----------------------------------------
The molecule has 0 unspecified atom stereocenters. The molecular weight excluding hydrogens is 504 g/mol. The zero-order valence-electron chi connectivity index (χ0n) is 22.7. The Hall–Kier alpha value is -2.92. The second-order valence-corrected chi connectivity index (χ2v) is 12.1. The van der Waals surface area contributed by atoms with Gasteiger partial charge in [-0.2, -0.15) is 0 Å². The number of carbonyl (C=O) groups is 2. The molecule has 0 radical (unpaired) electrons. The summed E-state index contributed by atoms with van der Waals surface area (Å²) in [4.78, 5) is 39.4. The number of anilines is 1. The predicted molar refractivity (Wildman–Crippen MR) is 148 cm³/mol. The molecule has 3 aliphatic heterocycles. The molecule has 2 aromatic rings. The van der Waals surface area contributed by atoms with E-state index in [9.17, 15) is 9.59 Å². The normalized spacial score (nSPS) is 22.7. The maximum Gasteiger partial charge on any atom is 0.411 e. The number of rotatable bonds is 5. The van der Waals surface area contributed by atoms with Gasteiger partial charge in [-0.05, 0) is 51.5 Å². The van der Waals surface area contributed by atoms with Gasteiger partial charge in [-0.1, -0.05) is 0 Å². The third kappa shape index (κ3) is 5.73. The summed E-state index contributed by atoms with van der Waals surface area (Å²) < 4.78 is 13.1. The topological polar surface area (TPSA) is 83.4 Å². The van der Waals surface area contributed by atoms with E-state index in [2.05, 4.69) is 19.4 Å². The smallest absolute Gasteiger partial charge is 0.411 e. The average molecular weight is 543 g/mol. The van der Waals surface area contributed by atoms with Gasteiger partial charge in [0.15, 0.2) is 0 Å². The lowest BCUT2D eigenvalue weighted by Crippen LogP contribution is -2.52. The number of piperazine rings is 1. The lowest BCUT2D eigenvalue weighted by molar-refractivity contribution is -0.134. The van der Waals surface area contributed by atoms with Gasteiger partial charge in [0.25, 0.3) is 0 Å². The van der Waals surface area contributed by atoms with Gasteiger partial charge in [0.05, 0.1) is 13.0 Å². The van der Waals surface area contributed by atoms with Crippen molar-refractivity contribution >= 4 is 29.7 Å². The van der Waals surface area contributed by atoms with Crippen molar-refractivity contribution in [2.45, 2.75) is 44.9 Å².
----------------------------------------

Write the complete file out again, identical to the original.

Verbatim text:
The molecule has 0 unspecified atom stereocenters. The molecular weight excluding hydrogens is 504 g/mol. The zero-order valence-electron chi connectivity index (χ0n) is 22.7. The Hall–Kier alpha value is -2.92. The second-order valence-corrected chi connectivity index (χ2v) is 12.1. The van der Waals surface area contributed by atoms with Gasteiger partial charge in [-0.2, -0.15) is 0 Å². The number of carbonyl (C=O) groups is 2. The molecule has 0 radical (unpaired) electrons. The summed E-state index contributed by atoms with van der Waals surface area (Å²) in [4.78, 5) is 39.4. The number of anilines is 1. The predicted molar refractivity (Wildman–Crippen MR) is 148 cm³/mol. The molecule has 3 aliphatic heterocycles. The molecule has 2 aromatic rings. The van der Waals surface area contributed by atoms with E-state index in [9.17, 15) is 9.59 Å². The normalized spacial score (nSPS) is 22.7. The maximum Gasteiger partial charge on any atom is 0.411 e. The number of rotatable bonds is 5. The van der Waals surface area contributed by atoms with Gasteiger partial charge in [-0.05, 0) is 51.5 Å². The van der Waals surface area contributed by atoms with Gasteiger partial charge in [-0.1, -0.05) is 0 Å². The third kappa shape index (κ3) is 5.73. The summed E-state index contributed by atoms with van der Waals surface area (Å²) < 4.78 is 13.1. The topological polar surface area (TPSA) is 83.4 Å². The van der Waals surface area contributed by atoms with E-state index in [2.05, 4.69) is 19.4 Å². The smallest absolute Gasteiger partial charge is 0.411 e. The average molecular weight is 543 g/mol. The van der Waals surface area contributed by atoms with Gasteiger partial charge in [0.15, 0.2) is 0 Å². The lowest BCUT2D eigenvalue weighted by Crippen LogP contribution is -2.52. The number of piperazine rings is 1. The lowest BCUT2D eigenvalue weighted by molar-refractivity contribution is -0.134. The van der Waals surface area contributed by atoms with Gasteiger partial charge in [0.25, 0.3) is 0 Å². The van der Waals surface area contributed by atoms with Gasteiger partial charge in [0.05, 0.1) is 13.0 Å². The van der Waals surface area contributed by atoms with Crippen molar-refractivity contribution >= 4 is 29.7 Å². The van der Waals surface area contributed by atoms with Crippen molar-refractivity contribution in [2.45, 2.75) is 44.9 Å².